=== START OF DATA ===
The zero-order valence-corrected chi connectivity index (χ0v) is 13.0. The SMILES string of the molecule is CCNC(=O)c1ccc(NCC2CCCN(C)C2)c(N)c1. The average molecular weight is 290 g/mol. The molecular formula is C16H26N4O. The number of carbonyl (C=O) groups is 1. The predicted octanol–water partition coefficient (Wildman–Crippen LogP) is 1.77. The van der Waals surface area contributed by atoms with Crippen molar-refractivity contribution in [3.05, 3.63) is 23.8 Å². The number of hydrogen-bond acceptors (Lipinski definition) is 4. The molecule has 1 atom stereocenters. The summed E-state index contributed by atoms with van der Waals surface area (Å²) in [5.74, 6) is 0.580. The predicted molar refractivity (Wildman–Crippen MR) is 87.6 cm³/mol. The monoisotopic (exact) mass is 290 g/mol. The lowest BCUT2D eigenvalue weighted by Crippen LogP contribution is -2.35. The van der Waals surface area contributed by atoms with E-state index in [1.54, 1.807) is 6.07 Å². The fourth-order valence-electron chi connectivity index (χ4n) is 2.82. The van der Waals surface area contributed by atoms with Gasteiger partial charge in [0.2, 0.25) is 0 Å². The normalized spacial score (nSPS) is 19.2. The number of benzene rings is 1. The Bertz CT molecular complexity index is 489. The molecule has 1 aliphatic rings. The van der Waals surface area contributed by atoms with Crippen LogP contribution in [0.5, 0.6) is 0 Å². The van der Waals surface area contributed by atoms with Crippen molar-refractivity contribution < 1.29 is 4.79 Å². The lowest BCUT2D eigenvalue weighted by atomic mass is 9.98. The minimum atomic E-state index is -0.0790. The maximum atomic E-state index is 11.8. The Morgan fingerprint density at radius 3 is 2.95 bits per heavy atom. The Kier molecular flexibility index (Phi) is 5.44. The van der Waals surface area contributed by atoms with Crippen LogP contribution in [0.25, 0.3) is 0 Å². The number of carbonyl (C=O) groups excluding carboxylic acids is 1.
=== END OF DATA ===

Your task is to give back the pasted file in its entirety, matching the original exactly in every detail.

The zero-order valence-corrected chi connectivity index (χ0v) is 13.0. The SMILES string of the molecule is CCNC(=O)c1ccc(NCC2CCCN(C)C2)c(N)c1. The average molecular weight is 290 g/mol. The molecular formula is C16H26N4O. The number of carbonyl (C=O) groups is 1. The predicted octanol–water partition coefficient (Wildman–Crippen LogP) is 1.77. The van der Waals surface area contributed by atoms with Crippen molar-refractivity contribution in [3.05, 3.63) is 23.8 Å². The number of hydrogen-bond acceptors (Lipinski definition) is 4. The molecule has 1 atom stereocenters. The summed E-state index contributed by atoms with van der Waals surface area (Å²) in [5.74, 6) is 0.580. The predicted molar refractivity (Wildman–Crippen MR) is 87.6 cm³/mol. The monoisotopic (exact) mass is 290 g/mol. The lowest BCUT2D eigenvalue weighted by Crippen LogP contribution is -2.35. The van der Waals surface area contributed by atoms with E-state index in [1.54, 1.807) is 6.07 Å². The fourth-order valence-electron chi connectivity index (χ4n) is 2.82. The van der Waals surface area contributed by atoms with Gasteiger partial charge in [0.2, 0.25) is 0 Å². The normalized spacial score (nSPS) is 19.2. The number of benzene rings is 1. The Bertz CT molecular complexity index is 489. The molecule has 1 aliphatic rings. The van der Waals surface area contributed by atoms with Crippen LogP contribution in [0.5, 0.6) is 0 Å². The van der Waals surface area contributed by atoms with Crippen molar-refractivity contribution < 1.29 is 4.79 Å². The lowest BCUT2D eigenvalue weighted by atomic mass is 9.98. The minimum atomic E-state index is -0.0790. The maximum atomic E-state index is 11.8. The Morgan fingerprint density at radius 3 is 2.95 bits per heavy atom. The Kier molecular flexibility index (Phi) is 5.44. The van der Waals surface area contributed by atoms with Crippen LogP contribution in [0.25, 0.3) is 0 Å². The number of carbonyl (C=O) groups excluding carboxylic acids is 1.